Since today is a holiday for New Year's, it’s a good time to share a little cross culture info w/you.
The Gregorian (western) calendar is based on solar cycles. It is used in Morocco for business and civil purposes. The Islamic calendar is based on the cycle of the moon. The Islamic year is divided into twelve months, each a complete cycle of the moon. A lunar cycle consists of 29 or 30 days, so the Islamic year consists of 354 or 355 days. Thus, the Islamic calendar gains 10-11 days on the Gregorian calendar each year. A coincidence of the 2 calendars takes a cycle of 33 solar years. For example, in the Christian year 1981, the Islamic month of Ramadan (it’s the 10th month of the Islamic calendar) corresponded very closely with the Gregorian month of July. This will happen again in 33 years. In the meantime, Ramadan will slowly “move forward”, beginning 10-11 days “earlier” every year. At the end of this 33 solar year cycle, nearly 34 Islamic years will have passed. There is no standard scientific method of determining which years will consist of 354 or 355 days, nor which month will consist of 29 or 30 days. Instead, each Muslim country has its own method of determining when one month ends and another begins. In Morocco, this is done by the sighting of the new moon, which is carried out by the Ministry of Islamic Affairs in Fes. It can and does happen that the same Islamic month begins on different days in different Islamic countries. It is also why we didn’t know if today was a holiday until the full moon was spotted at 8pm last night. Happy New Year!
Now having shared all of that, I asked my host family what the traditions were around the Islamic New Year. They got today off for the Islamic New Year, and celebrate New Years on December 31st-and get January 1st off, but don’t do anything special. Go figure. I’m trying to be culturally sensitive and prepared to participate as custom dictates. Oh well-at least I tried!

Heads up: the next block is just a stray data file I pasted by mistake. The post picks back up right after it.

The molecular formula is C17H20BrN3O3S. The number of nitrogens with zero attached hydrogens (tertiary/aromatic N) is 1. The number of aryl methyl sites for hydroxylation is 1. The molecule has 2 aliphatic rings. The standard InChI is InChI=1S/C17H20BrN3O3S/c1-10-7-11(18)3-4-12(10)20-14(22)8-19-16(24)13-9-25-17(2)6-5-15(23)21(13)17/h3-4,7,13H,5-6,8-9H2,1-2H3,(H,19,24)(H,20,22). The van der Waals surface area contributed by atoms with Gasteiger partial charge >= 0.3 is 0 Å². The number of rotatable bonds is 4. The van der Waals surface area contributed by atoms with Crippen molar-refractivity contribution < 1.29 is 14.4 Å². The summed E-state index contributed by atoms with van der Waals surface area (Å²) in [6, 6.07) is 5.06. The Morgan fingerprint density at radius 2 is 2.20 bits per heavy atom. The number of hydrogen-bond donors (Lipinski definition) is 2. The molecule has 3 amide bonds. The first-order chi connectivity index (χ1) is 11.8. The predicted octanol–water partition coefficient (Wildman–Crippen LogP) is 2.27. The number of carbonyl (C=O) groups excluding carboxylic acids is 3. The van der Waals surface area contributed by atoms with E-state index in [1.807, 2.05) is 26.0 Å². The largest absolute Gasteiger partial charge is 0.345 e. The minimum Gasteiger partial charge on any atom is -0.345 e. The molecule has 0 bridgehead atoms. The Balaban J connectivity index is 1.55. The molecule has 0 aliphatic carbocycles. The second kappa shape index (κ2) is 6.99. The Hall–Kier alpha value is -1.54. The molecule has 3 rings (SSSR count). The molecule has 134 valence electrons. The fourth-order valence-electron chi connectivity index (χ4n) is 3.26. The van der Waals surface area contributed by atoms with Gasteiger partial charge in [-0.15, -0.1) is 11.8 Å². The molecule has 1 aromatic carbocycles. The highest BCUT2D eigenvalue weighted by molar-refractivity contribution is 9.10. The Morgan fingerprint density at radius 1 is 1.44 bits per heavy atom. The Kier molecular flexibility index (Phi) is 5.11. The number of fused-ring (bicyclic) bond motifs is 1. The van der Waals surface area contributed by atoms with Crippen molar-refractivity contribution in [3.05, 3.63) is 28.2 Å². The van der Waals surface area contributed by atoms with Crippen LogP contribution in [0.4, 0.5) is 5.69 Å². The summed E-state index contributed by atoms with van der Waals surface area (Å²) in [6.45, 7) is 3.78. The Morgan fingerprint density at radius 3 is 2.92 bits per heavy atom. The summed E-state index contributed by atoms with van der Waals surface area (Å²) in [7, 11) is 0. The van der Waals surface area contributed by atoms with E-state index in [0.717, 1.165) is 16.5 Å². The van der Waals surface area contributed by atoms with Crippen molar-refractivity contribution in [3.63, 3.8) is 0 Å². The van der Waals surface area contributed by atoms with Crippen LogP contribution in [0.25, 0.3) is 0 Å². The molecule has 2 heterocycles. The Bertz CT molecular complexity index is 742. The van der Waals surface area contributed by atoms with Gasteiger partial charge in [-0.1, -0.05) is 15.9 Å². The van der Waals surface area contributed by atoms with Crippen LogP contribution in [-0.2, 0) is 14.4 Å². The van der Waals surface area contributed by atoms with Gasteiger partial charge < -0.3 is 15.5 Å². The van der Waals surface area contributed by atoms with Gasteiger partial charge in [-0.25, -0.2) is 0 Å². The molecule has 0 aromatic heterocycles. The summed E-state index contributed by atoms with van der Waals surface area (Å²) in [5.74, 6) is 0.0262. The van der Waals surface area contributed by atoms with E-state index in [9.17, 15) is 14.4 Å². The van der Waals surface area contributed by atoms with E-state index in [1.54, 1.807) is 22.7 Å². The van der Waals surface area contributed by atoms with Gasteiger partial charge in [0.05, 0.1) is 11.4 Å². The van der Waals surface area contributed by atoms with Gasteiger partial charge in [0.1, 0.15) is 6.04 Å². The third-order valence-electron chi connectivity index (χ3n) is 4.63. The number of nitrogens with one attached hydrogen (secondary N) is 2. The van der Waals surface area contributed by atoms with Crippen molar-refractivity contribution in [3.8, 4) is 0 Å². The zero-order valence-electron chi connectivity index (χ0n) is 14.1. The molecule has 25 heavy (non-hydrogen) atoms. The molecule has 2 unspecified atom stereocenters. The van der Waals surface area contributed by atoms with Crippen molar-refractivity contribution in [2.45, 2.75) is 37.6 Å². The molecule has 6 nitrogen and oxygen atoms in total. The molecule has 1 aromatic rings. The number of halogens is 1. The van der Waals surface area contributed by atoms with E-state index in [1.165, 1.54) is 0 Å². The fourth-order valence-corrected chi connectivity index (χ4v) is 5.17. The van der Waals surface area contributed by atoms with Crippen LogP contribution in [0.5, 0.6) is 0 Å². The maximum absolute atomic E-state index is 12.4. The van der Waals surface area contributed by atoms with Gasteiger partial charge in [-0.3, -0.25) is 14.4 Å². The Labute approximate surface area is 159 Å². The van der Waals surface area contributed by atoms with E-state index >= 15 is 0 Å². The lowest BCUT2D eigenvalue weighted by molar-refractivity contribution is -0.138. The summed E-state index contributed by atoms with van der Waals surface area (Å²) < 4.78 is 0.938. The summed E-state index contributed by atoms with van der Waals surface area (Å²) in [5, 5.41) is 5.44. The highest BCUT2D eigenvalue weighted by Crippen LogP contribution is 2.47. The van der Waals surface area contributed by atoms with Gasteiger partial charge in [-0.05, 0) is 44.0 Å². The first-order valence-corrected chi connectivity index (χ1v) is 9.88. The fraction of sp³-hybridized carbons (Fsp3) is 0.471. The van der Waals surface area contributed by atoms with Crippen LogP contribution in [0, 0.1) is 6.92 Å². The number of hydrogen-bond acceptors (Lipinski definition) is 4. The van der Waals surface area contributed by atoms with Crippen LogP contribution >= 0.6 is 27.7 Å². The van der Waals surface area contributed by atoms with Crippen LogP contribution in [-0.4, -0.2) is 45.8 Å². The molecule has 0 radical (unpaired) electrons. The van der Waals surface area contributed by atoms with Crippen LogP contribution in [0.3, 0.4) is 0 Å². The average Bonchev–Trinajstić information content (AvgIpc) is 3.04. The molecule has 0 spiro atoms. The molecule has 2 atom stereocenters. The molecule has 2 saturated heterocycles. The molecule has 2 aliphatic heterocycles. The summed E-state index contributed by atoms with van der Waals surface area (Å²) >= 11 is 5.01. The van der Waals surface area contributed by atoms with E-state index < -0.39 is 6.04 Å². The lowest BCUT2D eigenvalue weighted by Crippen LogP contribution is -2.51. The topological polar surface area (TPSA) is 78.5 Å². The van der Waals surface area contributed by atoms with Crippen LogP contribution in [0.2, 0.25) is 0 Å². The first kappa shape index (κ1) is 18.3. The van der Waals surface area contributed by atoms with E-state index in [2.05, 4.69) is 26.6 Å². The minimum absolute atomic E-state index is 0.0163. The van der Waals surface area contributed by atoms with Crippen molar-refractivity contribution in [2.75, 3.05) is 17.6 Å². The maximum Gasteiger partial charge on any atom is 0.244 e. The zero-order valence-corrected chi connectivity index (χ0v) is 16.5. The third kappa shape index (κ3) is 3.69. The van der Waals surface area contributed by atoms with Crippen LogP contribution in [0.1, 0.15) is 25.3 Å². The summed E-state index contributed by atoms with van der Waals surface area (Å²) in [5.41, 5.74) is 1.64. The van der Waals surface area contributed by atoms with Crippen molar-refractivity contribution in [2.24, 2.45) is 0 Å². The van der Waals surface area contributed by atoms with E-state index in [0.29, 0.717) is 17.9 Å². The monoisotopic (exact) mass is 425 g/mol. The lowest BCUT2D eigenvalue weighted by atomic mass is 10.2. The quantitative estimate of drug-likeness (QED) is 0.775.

So Xmas was nice-spent w/other PCVs-very low key, but first Christmas carols I heard all year! That was followed by the weekend in Fes. Hamdullah! What a great respite from it all. There were 6 of us-stayed in the same el-cheapo hotel to save $$. I splurged and on my way there went to a supermarche in Fes and bought 4 bottles of wine, corkscrew, cups, cheese and crackers (all things only avail in city like Fes-in the “go straight to Hell section”) and we had a little celebration on the roof of the hotel Friday and Saturday nights. We all enjoyed an Italian dinner on Friday night—all the books for Fes give you recommendations for fabulous Moroccan food. OK, we get it every day, every meal w/our host families. Not a complaint. We were just ready for a change. Pasta. Pizza. Yum. We walked all over the old Medina-got back down to the infamous tanneries area w/camera in tow. We also walked all over the Ville Nouvelle (new town) area for a change. It was just good to be able to share our experiences, commiserate w/one another, and rejoice that, despite how wonderful our host families are (and they are), we’re more than ready to move into our own places Feb 1st. Inshallah.